That was the number of Conservative MPs voting against the Prime Minister yesterday. A much higher figure than predicted and a very clear sign that unhappiness with him has spread to every wing of the Party. As William Hague so pithily put it in his article in The Times today, there was no planned and organised coup but rather MPs “had all come quietly, privately and separately to the conclusion that he had to go”.
But what next? Making bold predictions about what the future holds is a hazardous business, particularly for Boris Johnson whose powers of recovery have been demonstrated on countless occasions in the past.
The damage to his reputation is certainly significant. It was only last November that the Conservatives were still polling above 40%. Now YouGov shows the PM’s net favourability is at minus 45%. More bad news is on the way. Polling from James Johnson’s JL Partners shows the Tories losing the upcoming Wakefield by-election by 20 points. Most worrying for Boris is that the UK’s intervention in Ukraine in supplying military hardware and political support has had no impact on his ratings despite attracting widespread public support.
Recovering a damaged reputation is immensely difficult, if not in almost every case impossible. Just ask any senior politician or company Chief Executive who has taken a hit to their reputation. The CEO of P&O Ferries is only the latest leader who can attest to that.
It is also the widespread nature of the critique from fellow Conservatives that is problematic. Jesse Norman MP’s elegantly crafted letter for example criticised plans to privatise Channel 4, breach the Northern Ireland Protocol, and deport refugees to Rwanda. But there are plenty of MPs who are strong supporters of these policies or would go further – for example with tougher anti-immigration measures. Any attempt by the PM to “move on” by introducing policies and initiatives is therefore fraught with danger that could alienate even more MPs including some who backed him on this occasion.
Worse still, the economic outlook is darkening by the day with high inflation, flat-lining growth and a cost-of-living crisis that is going to cause genuine economic hardship for millions in the year ahead. Boris is therefore doomed, right? Support will seep away further over the coming weeks as the economy worsens, criticisms of the PM over Partygate continue (with the Privileges Committee report another hazardous moment in the Autumn), and further byelection losses confirm the PM’s unpopularity. At some point, there is another vote of confidence and this time, the 148 becomes 180 plus. There are plenty of arguments for this scenario becoming inevitable.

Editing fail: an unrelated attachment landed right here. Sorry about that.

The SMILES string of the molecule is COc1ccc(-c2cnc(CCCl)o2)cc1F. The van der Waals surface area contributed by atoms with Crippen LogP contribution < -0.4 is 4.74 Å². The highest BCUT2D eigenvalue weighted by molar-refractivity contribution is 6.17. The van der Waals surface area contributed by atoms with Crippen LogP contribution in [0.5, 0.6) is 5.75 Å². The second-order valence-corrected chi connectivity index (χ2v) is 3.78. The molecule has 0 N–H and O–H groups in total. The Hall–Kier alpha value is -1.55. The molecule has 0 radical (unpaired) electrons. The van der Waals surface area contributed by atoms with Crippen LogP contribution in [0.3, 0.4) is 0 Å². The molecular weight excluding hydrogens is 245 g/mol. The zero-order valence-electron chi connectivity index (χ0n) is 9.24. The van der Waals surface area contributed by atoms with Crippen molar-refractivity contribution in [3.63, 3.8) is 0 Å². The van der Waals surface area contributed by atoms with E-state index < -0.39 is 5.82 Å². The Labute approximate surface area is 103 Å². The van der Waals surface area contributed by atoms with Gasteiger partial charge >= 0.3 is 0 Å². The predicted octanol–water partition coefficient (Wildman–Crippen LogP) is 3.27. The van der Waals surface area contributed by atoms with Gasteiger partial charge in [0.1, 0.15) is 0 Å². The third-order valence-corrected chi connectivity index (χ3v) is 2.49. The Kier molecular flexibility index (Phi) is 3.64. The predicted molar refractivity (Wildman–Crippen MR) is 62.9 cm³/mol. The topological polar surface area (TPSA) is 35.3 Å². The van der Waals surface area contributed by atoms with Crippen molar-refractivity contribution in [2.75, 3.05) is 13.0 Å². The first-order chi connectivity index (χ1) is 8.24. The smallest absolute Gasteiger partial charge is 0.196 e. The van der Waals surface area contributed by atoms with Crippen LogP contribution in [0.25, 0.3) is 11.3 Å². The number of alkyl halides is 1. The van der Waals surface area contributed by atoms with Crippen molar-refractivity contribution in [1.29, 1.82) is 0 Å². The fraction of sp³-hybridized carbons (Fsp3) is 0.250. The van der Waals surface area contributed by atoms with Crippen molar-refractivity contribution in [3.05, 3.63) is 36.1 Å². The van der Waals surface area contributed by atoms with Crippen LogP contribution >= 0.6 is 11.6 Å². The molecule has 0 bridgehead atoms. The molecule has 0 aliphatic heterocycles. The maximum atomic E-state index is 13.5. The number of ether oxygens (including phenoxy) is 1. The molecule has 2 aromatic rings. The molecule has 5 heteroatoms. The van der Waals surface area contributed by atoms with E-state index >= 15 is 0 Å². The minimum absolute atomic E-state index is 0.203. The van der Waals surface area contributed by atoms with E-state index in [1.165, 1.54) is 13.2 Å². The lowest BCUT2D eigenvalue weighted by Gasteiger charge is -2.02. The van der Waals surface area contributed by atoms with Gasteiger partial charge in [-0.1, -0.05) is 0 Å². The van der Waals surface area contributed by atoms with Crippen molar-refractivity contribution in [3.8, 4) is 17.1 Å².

But but but. There are three factors that play in the PM’s favour.
First, events. If the last two years of our country’s history holds a lesson for the future, it is that unexpected events can dramatically upturn what looks inevitable. Who knows what lies ahead? Keir Starmer and Angela Rayner could both be forced to resign; Russia could lose the war in Ukraine; a new COVID variant could emerge; the economy could fall into deep recession. All or any of these could strengthen or weaken Boris Johnson’s position. And the PM is not a passive spectator in this process – the Government has the power to make big decisions that can have a big impact.
Second, resilience. It takes an enormous amount of resilience – the ability to continuously bounce back from adversity – to be Prime Minister. From having to defend the Government’s record at
PMQs to the almost daily media interviews to campaigning in elections, a Prime Minister requires huge resilience and Boris Johnson has this in abundance.
Third. Process and time. While William Hague’s Times piece urged the PM to find a way to exit voluntarily, he did not identify the exact mechanism by which he would be forced to leave office. Of course, the 1922 Committee could change the rules to allow another leadership challenge this year or some Ministers could resign to force his hand. But none of that is inevitable and once Parliament goes into Recess in five weeks’ time, the PM is safe until the Autumn. There is a narrow path – a strong economic bounce back, Russian defeat in Ukraine, energy price falls – that could lead to a partial recovery in his poll ratings that might even be enough to see him into 2023 and through to the next General Election.
That might look unlikely in the days after the leadership challenge. But his ending was predicted six months ago, and the PM is still in No. 10 today.